Martin Day arranged a meeting with a few of his classmates (including Birdie), to present his evidence. They met up after dinner at the far right corner of the playground, next to the tennis courts. They all sat down in a circle, determined to find out the truth once and for all. Birdie carefully arranged his Leeds United shirt on the floor, proudly displaying the Billy Bremner signature on the front. There was intrigue and anticipation, as Martin Day pulled out his rolled up SHOOT magazine from his trouser pocket.
He looked all serious and detective-like as he began waving it around in the air. ‘Right then,’ he said. ‘This is the piece of evidence that will prove to the jury without question, that the signature on that shirt is fake.’ (I think he must have been watching too much Columbo on TV.) He then unravelled the magazine and opened it up on page eight. The blood seemed to drain from Birdie’s face, as he caught sight of the signed pictures of Billy Bremner and Johnny Giles. Martin Day placed the magazine on top of the football shirt to compare the signatures. They didn’t match.
The Billy Bremner signature on Birdie’s shirt didn’t look anything like the one in the magazine. No one was surprised. It was obvious to anyone with half a brain cell, that Birdie must have copied the signature and signed the shirt himself. ‘As you can all clearly see!’ shouted a victorious Martin Day. ‘The signatures look nothing like each other! I therefore conclude that Birdie is found guilty of lying and misleading his classmates, and should be punished accordingly!: I propose he’s sent to Coventry for a week! I rest my case!’
Birdie seemed to have shrunk to the size of a pea, as all eyes were scorning down on him. As usual when his back was up against the wall, he came out fighting. ‘Just a minute,’ he said. ‘Hold ya horses, not so fast. How do you know that the signatures in the magazine aren’t fake, and the one on my shirt is genuine?’ All the boys cracked up, as Birdie was shot down like a German Messerschmitt bomber in the Battle of Britain.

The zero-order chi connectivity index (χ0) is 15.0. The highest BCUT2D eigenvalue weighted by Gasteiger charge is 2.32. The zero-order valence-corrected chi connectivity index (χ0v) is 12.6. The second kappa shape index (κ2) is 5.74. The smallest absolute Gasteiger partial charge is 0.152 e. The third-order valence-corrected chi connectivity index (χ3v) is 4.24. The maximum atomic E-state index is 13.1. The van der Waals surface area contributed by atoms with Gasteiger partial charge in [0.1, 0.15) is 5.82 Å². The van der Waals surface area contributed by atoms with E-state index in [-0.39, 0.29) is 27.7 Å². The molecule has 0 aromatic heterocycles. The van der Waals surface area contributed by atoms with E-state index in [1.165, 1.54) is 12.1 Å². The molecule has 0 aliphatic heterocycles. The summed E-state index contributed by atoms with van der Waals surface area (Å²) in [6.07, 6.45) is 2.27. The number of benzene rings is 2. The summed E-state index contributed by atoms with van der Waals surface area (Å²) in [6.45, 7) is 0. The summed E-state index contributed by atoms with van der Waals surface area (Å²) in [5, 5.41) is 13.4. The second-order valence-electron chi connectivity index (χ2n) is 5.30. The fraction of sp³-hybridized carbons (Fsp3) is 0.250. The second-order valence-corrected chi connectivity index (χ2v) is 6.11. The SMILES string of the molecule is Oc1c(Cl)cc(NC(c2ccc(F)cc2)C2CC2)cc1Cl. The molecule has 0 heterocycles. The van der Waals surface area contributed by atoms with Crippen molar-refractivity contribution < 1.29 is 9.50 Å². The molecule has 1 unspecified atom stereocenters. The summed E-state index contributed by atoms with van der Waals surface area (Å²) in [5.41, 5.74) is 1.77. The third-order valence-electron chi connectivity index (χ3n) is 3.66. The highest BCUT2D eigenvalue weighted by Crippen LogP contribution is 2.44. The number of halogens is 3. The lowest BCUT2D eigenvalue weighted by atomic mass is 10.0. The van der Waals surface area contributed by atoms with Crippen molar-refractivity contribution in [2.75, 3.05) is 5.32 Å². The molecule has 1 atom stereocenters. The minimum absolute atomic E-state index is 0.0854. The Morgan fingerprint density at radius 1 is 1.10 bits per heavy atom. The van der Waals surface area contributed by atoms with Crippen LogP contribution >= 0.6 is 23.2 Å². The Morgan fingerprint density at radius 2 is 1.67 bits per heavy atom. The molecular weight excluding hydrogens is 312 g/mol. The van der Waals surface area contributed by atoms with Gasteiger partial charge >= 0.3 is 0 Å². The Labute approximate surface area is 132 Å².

‘Don’t be daft Birdie!’ said one boy.
‘Yeah, get a grip Birdie!’ said another.
‘Why would they be fake!? They’ve been signed by the players themselves, you idiot!’
‘Keep digging the hole Birdie,’ said Martin Day. ‘A few more shovels should do the trick.’ Birdie’s defence was collapsing faster than a paper house in an earthquake, but still he continued…..
‘Look lads, I’ve honestly no idea why the signatures don’t match. Maybe Billy Bremner has two signatures, one for the magazines and one for the fans. All I know is my shirt was signed by Billy Bremner.’
Just as more bullets were about to be fired in Birdie’s direction, he was saved by the dinner lady, who rang the bell to end the dinner hour. ‘Right we’ll continue this later,’ said Martin Day. All the boys rose to their feet and headed back to class still hurtling insults at Birdie, who was desperately pleading his case.
The final nail in Birdie’s coffin came the next day. Jane Simpson revealed she’d seen Birdie at the local park on the day of the FA Cup final. She was in class twelve and was friends with his sister Angela. She’d watched the cup final with her dad on telly, while her mum took her little sister into town shopping. Her sister had been invited to a seventh birthday party the following weekend, and she went shopping for a new pair of shoes and a new dress. They returned back home just after the match had finished.
Jane Simpson took her sister to the park shortly after. It couldn’t have been any later than 5.30pm when they got there, as they only lived two streets away. She saw Birdie on the field playing Keepie-Uppie, (the game where you keep the football up in the air, using your feet, legs, chest, shoulders and head). She even remembered that his best score was 26. She shouted over to him to say hello, and to ask where his sister Angela was, but he never responded.
So unless Birdie flew back from Wembley stadium in a rocket, there was no way he could have been at the FA Cup final, let alone get Billy Bremner to sign his football shirt. As it turned out, he didn’t even know that Wembley stadium was in London. No wonder people called him Billy Liar.
That was it….. Birdie’s fate was finally sealed.
An Extract From The Book: Jimmy Spence 8th Of June 1974 By Kelvin Rush.